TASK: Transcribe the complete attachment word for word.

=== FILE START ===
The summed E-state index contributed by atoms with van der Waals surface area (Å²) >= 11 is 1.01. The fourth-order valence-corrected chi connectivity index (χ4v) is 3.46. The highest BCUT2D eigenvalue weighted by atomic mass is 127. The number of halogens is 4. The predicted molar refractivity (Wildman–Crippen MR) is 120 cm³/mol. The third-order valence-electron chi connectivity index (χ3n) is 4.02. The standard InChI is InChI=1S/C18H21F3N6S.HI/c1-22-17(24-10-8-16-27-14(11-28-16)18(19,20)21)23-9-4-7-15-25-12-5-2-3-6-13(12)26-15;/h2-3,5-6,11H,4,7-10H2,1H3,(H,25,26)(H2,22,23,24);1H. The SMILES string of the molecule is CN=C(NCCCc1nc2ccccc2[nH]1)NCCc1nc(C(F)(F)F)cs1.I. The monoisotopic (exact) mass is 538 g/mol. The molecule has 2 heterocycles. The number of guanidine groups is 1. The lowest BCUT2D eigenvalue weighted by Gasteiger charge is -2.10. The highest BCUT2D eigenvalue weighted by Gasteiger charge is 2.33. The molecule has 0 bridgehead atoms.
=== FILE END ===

The summed E-state index contributed by atoms with van der Waals surface area (Å²) >= 11 is 1.01. The fourth-order valence-corrected chi connectivity index (χ4v) is 3.46. The highest BCUT2D eigenvalue weighted by atomic mass is 127. The number of halogens is 4. The predicted molar refractivity (Wildman–Crippen MR) is 120 cm³/mol. The third-order valence-electron chi connectivity index (χ3n) is 4.02. The standard InChI is InChI=1S/C18H21F3N6S.HI/c1-22-17(24-10-8-16-27-14(11-28-16)18(19,20)21)23-9-4-7-15-25-12-5-2-3-6-13(12)26-15;/h2-3,5-6,11H,4,7-10H2,1H3,(H,25,26)(H2,22,23,24);1H. The SMILES string of the molecule is CN=C(NCCCc1nc2ccccc2[nH]1)NCCc1nc(C(F)(F)F)cs1.I. The monoisotopic (exact) mass is 538 g/mol. The molecule has 2 heterocycles. The number of guanidine groups is 1. The lowest BCUT2D eigenvalue weighted by Gasteiger charge is -2.10. The highest BCUT2D eigenvalue weighted by Gasteiger charge is 2.33. The molecule has 0 bridgehead atoms.